Easily the worst panel I saw at Netroots Nation was titled, “Beyond Occupy: What Does a New Economic System Look Like?” Now, doesn’t that seem like a really interesting panel? I was hoping for some serious discussions integrating the Occupy critique into hard thinking about how we create a more equitable system. Put a neo-liberal type up there, a socialist, an intellectual who had been part of Occupy, a union person–this could be really good.
Instead, we got the most misleading title at the entire conference. This panel was nothing more than a cheerleading session for Clinton-era capitalism. Quite literally–Jennifer Ancona, the panel chair, quite literally cheered when someone else said capitalism was a great thing. There were smart people on the panel–Ancona as chair, the former chief economist at the IMF Simon Johnson, Erica Payne, Sarita Gupta from Jobs with Justice, and Colin Mutchler, a Silicon Valley CEO who frankly offered nothing useful. Five people who, in various ways, thought that capitalism, with just a few tiny tweaks to make it a bit more fair and less corrupt, was the perfect system. That’s certainly typical of a big section of the Netroots and that’s fine, but of course the panel’s labeling was a lie–no one on that panel had probably ever talked to anyone from Occupy, not to mention that it wasn’t about a new economic system.
But really it was worse than that. Ancona literally said “When I think of labor, I think of the past” while Payne (and I paraphrase here) exclaimed that the truly free market was the ideal economic system. Even Gupta offered no real challenge to this free-market love fest; her most notable contribution was to blame unions for looking out for their own members.
This all drove me crazy not because it’s not a legitimate perspective–certainly someone with these ideas could be very useful on such a panel. By sheer chance, I walked outside my office just after starting this post. On the table outside my office someone placed an old issue of The Whitehead Journal of Diplomacy and International Relations that featured an interview with Johnson (was it you higher power of my choice?). And he’s a real smart guy. He’s genuinely angry that a system that he not only believed in but participated in has proven so utterly worthless. He’s always worth hearing speak.
Rather, the panel was infuriating because it showed a complete lack of understanding about how the economic system has declined and what we can do to make it better. Virtually no discussion or understanding about labor underpinned a panel whose participants clearly saw the halcyon days of 20 years ago as ideal–the go-go Clinton capitalism of the 90s. But the system was already corrupt and dying during those years and no one on the panel had an answer for this. Johnson himself kept focusing on replacing Jamie Dimon. Dimon might be evil. But Dimon is not the problem. Get rid of Dimon and his replacement is a clone. The problem is with the system that spawns such ideas and actions. And I guess this sums up my differences with this kind of thinking–Johnson believes in the system enough to think replacing Dimon could be really effective. I’m certainly fine with kicking Dimon to the curb, but I see the entire system of global capitalism as destructive to the world’s people and ecology. Dumping Dimon does nothing to solve that problem.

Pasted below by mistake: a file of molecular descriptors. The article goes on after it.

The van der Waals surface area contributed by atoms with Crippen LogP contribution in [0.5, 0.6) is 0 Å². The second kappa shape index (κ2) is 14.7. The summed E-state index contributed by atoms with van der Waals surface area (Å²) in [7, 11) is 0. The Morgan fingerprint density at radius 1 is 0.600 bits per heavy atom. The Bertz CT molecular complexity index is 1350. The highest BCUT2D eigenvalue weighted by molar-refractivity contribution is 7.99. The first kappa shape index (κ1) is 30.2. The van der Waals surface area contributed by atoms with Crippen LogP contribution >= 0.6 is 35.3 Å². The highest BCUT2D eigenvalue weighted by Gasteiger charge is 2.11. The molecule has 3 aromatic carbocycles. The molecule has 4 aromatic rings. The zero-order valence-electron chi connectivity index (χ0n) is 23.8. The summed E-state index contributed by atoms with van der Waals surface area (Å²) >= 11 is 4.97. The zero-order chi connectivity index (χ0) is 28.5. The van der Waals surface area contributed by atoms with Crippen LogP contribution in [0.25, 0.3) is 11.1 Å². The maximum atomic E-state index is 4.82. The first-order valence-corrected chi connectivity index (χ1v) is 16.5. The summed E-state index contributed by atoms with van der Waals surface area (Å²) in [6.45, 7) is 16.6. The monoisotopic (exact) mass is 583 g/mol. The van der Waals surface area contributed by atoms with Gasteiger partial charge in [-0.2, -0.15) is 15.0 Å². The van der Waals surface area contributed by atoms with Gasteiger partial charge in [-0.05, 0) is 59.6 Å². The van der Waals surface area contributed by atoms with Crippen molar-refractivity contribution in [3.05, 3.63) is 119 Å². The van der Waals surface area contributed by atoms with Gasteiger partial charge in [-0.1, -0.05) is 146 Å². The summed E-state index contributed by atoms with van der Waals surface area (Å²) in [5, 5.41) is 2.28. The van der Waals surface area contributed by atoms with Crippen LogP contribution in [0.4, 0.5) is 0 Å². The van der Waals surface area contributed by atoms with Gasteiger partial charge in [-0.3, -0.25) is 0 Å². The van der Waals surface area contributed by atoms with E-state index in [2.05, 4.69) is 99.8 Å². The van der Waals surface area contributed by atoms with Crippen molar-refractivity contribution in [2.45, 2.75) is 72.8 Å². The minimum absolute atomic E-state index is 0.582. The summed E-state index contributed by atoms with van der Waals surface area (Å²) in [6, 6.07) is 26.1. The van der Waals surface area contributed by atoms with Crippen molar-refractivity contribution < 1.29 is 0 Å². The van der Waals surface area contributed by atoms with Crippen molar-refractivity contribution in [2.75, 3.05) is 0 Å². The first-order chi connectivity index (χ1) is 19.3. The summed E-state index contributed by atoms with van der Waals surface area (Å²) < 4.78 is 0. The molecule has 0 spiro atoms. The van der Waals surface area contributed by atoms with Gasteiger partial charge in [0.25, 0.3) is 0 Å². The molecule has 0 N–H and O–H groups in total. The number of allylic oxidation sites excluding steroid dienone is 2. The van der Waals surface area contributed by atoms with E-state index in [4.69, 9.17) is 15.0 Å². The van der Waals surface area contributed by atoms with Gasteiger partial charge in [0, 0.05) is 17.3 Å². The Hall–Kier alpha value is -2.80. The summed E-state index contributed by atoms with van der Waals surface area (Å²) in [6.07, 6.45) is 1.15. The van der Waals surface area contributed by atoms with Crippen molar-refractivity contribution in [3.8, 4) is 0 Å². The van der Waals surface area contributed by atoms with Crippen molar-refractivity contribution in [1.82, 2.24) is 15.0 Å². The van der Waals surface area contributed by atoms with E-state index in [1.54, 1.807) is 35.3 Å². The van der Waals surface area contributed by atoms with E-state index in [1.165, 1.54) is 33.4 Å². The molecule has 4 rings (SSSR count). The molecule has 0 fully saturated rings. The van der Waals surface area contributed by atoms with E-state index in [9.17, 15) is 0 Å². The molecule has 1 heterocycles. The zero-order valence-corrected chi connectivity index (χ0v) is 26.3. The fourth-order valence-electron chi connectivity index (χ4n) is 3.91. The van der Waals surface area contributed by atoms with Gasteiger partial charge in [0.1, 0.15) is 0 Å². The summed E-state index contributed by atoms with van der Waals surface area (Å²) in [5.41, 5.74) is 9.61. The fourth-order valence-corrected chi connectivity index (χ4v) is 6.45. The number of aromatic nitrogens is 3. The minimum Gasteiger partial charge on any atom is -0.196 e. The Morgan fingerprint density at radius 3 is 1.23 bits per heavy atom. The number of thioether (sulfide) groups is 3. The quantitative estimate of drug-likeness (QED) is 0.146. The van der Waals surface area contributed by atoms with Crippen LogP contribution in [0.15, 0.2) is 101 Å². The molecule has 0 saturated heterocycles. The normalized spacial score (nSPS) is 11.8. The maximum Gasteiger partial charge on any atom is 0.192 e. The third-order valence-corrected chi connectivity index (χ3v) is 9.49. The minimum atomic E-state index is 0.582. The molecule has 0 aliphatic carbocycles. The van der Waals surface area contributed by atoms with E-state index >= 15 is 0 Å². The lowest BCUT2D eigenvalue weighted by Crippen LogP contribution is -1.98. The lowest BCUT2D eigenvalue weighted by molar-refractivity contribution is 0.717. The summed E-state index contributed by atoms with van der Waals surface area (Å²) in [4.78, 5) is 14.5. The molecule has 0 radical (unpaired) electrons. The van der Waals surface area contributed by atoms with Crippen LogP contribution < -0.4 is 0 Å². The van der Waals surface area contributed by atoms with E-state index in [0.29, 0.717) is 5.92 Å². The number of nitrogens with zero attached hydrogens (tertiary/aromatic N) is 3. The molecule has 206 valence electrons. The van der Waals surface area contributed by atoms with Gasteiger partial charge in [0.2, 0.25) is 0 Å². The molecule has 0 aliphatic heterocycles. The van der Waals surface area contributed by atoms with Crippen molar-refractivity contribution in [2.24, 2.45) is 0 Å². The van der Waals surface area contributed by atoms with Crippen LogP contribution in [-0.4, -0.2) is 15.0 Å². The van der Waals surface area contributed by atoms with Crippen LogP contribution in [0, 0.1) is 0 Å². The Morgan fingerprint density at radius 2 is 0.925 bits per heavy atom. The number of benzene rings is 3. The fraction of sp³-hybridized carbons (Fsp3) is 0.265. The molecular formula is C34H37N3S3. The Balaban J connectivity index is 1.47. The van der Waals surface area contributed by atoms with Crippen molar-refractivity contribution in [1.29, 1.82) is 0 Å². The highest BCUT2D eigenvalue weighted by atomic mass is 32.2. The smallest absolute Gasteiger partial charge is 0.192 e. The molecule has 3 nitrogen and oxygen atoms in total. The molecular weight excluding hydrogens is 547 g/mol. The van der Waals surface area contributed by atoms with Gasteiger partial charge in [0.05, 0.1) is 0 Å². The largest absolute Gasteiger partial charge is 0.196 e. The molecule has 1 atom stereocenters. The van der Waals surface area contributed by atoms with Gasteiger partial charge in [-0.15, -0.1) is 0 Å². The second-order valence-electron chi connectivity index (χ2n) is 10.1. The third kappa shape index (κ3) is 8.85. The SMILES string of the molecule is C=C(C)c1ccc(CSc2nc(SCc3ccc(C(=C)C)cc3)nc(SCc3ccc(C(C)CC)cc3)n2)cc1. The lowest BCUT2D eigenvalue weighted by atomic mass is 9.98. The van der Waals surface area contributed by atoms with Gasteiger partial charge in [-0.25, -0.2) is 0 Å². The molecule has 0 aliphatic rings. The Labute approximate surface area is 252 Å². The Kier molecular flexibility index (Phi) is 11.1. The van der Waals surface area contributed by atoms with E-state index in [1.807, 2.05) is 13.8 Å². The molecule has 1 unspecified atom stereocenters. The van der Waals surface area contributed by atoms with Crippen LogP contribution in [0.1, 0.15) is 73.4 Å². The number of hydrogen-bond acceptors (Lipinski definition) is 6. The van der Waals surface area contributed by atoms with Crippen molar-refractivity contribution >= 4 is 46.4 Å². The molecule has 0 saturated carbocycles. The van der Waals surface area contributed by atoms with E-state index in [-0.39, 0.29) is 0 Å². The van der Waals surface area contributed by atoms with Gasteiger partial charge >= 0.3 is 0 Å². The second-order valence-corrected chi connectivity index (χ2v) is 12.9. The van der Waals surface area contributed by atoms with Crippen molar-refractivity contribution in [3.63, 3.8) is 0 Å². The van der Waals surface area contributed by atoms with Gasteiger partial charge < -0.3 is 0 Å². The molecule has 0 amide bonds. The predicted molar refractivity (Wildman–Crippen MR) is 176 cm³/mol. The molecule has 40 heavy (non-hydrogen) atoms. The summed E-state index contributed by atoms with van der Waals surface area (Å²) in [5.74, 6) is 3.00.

All of these people just wanted to convince the capitalists to be good. But there’s no reason for the capitalists to act nice. Why should they?
As I’ve stated before, capitalists and governments only reform when pressured from the left. Fix the problems of the Gilded Age so the anarchists quit shooting our presidents in the stomach and our industrialists in the face is a useful way to think about the Progressive Era. FDR enacted the New Deal to save capitalism from itself and undermine communism and fascism from spreading in the United States. The War on Poverty and other Great Society programs were in large part a response to the horrible inequality of the nation so powerfully articulated by the civil rights movements of the 1960s.
Today, there is no real pressure from the left. With the decline of the USSR, extremist capitalism was in full ascent and the political spectrum swung hard to the right. Any questioning of capitalism meant one was totally irrelevant. The economic left collapsed and the triumphal era of Clinton capitalism ascended.
Obviously, old school state socialism is never coming back; probably it shouldn’t. But until we articulate options to capitalism that scare the capitalists, nothing will stop them from destroying the rest of the social safety net and middle class. We need to be thinking about better systems than supposedly free-market capitalism, organizing around them, and threatening the capitalists’ dominance over the nation and the world. I realize this is long-term, maybe even pie-in-the-sky. And capitalism with a benevolent face might be a pretty good way for a lot of people to live. But we aren’t going to get that benevolent capitalism until people force the capitalists to grant it in order that they don’t reject the system entirely. That’s why we need to think about radical alternatives to capitalism.
In other words, we need to actually think about a post-Occupy economy and not use the OWS name as an excuse to get people into the room and then hold a big party for mildly-regulated capitalism.